Project 2016/17 …
“Produce a good-natured, socially responsible, wholesome, talented, versatile individual with a passion for independent thought and learning”
“Promoting the best habits of independent thought and learning in the pursuit of excellence; fostering self-confidence, enthusiasm, perseverance, tolerance and integrity”
Above are the two mission statements of two separate schools in the world; one situates thousands of miles apart from the other. Interestingly, one might find it hard to distinguish the difference between the two statement, because it means the same.
One of them is a world class secondary school, and you can consider yourself ‘special’ if you’d ever be privileged to step through the gates of this world-class educational institution; the best teachers in the world cultivating the wisdom in 1300 pupils from all over the world, with the help of state of the art facilities. A typical day of a student in this college starts with bit of sports activities, followed by putting on their school outfits after a hot shower, then uninterrupted studies which only gets interrupted by the college bell, evening drama or more sport practices and finally the modern boarding facilities to indulge the schoolchild after an eventful day before go to bed.
The next one, which is also a secondary school, is well known to the locals where it’s situated in, but surely has not been highlighted enough to become a popular school in its own country. It educates over 50 students from local villages every year, and its ‘facilities’ lacks the definition of the word.
A typical day of a student in this college starts with activities like milking the cows, watering the plants, helping their mother in the kitchen, taking homemade breakfast items to the nearby shop for money. It is essential these little heroes practice this ritual daily to keep the hunger away from their families just for another day. Putting on their school uniforms that has no gone from white to bluish (only Sri Lankan’s know what this means), one, which is not more than a handful, might also find themselves very fortunate and privileged to have shoes to wear to school. It is quite remarkable to appreciate how one’s essential is another’s luxury. All these are ‘just small fry’ compared to the deprivation the villagers in Dehiaththakanndiaya have to go through characteristically in their day-to-day lives.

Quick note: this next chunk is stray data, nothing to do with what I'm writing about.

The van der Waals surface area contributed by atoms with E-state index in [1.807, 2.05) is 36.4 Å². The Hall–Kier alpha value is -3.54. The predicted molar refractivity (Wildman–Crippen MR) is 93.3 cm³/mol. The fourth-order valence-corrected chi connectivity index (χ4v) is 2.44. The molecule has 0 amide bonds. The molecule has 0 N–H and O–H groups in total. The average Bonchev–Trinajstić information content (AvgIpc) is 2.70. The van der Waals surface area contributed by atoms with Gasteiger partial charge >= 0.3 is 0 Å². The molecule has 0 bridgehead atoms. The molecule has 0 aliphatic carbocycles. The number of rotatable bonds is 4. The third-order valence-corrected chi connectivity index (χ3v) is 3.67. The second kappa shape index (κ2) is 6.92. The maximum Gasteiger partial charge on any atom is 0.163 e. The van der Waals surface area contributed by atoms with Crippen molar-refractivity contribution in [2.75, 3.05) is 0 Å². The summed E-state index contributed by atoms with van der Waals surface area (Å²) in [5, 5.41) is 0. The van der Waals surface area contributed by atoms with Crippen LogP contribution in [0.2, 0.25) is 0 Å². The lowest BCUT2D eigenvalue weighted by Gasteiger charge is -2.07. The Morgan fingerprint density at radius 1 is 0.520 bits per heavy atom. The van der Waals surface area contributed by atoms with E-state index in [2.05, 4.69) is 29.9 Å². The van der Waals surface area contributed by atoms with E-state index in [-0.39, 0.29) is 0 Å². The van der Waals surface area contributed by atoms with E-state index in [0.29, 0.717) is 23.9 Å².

We are a not for profit organisation operating from the UK, trying to build a bridge between rural schools in Sri Lanka with the expatriate Sri Lankan community here in the UK and elsewhere in the world. We have two specific aims;
From time to time we identify a needy school in Sri Lanka and aim to collect sufficient funds to support either the school activities or the children's welfare. Our volunteers in Sri Lanka visit the schools selected personally and identify the most pressing needs. We are surprised to find that some of the children in these schools do not even have the most basic necessities, things that are taken for granted by not just children here in the western world, but even from other parts of Sri Lanka. We aim to take a holistic approach in providing assistance to such schools, catering to both the school's as well as children's needs.
We also aim to provide a platform for potential expatriate benefactors to link up with needy school children in Sri Lanka through Scholarship schemes. Our projects page lists the current opportunities for such scholarships.
Our operations are carried by volunteers in Sri Lanka and it is our mission that all your donated money, in their entirety, reach the identified beneficiary with nothing lost in the form of salaries, commissions or other charges.